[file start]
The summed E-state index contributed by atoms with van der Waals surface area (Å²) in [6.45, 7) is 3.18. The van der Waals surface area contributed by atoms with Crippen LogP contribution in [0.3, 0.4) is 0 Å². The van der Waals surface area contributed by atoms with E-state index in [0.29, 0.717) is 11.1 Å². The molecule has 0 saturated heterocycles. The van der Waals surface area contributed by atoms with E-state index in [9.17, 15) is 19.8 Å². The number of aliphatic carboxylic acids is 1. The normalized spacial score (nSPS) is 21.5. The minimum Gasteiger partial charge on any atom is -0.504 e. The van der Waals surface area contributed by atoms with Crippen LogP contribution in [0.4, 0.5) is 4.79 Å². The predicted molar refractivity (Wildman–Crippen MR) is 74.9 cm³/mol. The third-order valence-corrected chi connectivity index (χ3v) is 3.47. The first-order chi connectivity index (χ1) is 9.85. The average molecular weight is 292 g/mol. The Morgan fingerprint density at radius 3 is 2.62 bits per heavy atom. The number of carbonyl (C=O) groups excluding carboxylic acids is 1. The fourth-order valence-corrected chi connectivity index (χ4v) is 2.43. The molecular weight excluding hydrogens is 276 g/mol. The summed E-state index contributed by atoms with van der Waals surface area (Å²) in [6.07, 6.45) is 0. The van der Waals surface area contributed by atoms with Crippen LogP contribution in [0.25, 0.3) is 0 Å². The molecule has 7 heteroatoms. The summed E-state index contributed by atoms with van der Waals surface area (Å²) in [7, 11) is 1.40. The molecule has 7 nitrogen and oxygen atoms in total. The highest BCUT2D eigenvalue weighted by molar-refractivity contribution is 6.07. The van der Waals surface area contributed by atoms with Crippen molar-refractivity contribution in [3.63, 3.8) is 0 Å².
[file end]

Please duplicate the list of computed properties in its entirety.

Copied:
The summed E-state index contributed by atoms with van der Waals surface area (Å²) in [6.45, 7) is 3.18. The van der Waals surface area contributed by atoms with Crippen LogP contribution in [0.3, 0.4) is 0 Å². The van der Waals surface area contributed by atoms with E-state index in [0.29, 0.717) is 11.1 Å². The molecule has 0 saturated heterocycles. The van der Waals surface area contributed by atoms with E-state index in [9.17, 15) is 19.8 Å². The number of aliphatic carboxylic acids is 1. The normalized spacial score (nSPS) is 21.5. The minimum Gasteiger partial charge on any atom is -0.504 e. The van der Waals surface area contributed by atoms with Crippen LogP contribution in [0.4, 0.5) is 4.79 Å². The predicted molar refractivity (Wildman–Crippen MR) is 74.9 cm³/mol. The third-order valence-corrected chi connectivity index (χ3v) is 3.47. The first-order chi connectivity index (χ1) is 9.85. The average molecular weight is 292 g/mol. The Morgan fingerprint density at radius 3 is 2.62 bits per heavy atom. The number of carbonyl (C=O) groups excluding carboxylic acids is 1. The fourth-order valence-corrected chi connectivity index (χ4v) is 2.43. The molecular weight excluding hydrogens is 276 g/mol. The summed E-state index contributed by atoms with van der Waals surface area (Å²) in [6.07, 6.45) is 0. The van der Waals surface area contributed by atoms with Crippen LogP contribution in [0.25, 0.3) is 0 Å². The molecule has 7 heteroatoms. The summed E-state index contributed by atoms with van der Waals surface area (Å²) in [7, 11) is 1.40. The molecule has 7 nitrogen and oxygen atoms in total. The highest BCUT2D eigenvalue weighted by molar-refractivity contribution is 6.07. The van der Waals surface area contributed by atoms with Crippen molar-refractivity contribution in [3.63, 3.8) is 0 Å².